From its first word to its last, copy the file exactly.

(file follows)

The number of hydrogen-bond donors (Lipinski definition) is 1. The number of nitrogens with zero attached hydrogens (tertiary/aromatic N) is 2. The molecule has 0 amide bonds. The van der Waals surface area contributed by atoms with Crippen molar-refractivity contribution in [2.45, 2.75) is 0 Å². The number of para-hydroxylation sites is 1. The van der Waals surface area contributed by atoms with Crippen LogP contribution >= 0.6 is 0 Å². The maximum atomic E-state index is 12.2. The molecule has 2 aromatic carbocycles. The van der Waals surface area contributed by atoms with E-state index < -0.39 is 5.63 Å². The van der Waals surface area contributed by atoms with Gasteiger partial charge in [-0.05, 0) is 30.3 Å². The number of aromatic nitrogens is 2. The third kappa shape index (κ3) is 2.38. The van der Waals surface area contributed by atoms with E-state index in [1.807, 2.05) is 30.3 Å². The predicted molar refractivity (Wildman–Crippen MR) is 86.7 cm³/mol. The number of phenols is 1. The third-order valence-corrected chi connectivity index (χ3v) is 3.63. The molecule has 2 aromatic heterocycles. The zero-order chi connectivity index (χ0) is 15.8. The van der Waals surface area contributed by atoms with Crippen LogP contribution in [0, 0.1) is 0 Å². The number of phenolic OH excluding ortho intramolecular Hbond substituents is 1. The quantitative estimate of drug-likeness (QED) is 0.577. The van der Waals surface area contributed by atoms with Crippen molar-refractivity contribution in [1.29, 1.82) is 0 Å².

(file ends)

The number of hydrogen-bond donors (Lipinski definition) is 1. The number of nitrogens with zero attached hydrogens (tertiary/aromatic N) is 2. The molecule has 0 amide bonds. The van der Waals surface area contributed by atoms with Crippen molar-refractivity contribution in [2.45, 2.75) is 0 Å². The number of para-hydroxylation sites is 1. The van der Waals surface area contributed by atoms with Crippen LogP contribution >= 0.6 is 0 Å². The maximum atomic E-state index is 12.2. The molecule has 2 aromatic carbocycles. The van der Waals surface area contributed by atoms with E-state index < -0.39 is 5.63 Å². The van der Waals surface area contributed by atoms with Gasteiger partial charge in [-0.05, 0) is 30.3 Å². The number of aromatic nitrogens is 2. The third kappa shape index (κ3) is 2.38. The van der Waals surface area contributed by atoms with E-state index in [1.807, 2.05) is 30.3 Å². The predicted molar refractivity (Wildman–Crippen MR) is 86.7 cm³/mol. The number of phenols is 1. The third-order valence-corrected chi connectivity index (χ3v) is 3.63. The molecule has 2 aromatic heterocycles. The zero-order chi connectivity index (χ0) is 15.8. The van der Waals surface area contributed by atoms with Crippen LogP contribution in [0, 0.1) is 0 Å². The number of phenolic OH excluding ortho intramolecular Hbond substituents is 1. The quantitative estimate of drug-likeness (QED) is 0.577. The van der Waals surface area contributed by atoms with Crippen molar-refractivity contribution in [1.29, 1.82) is 0 Å².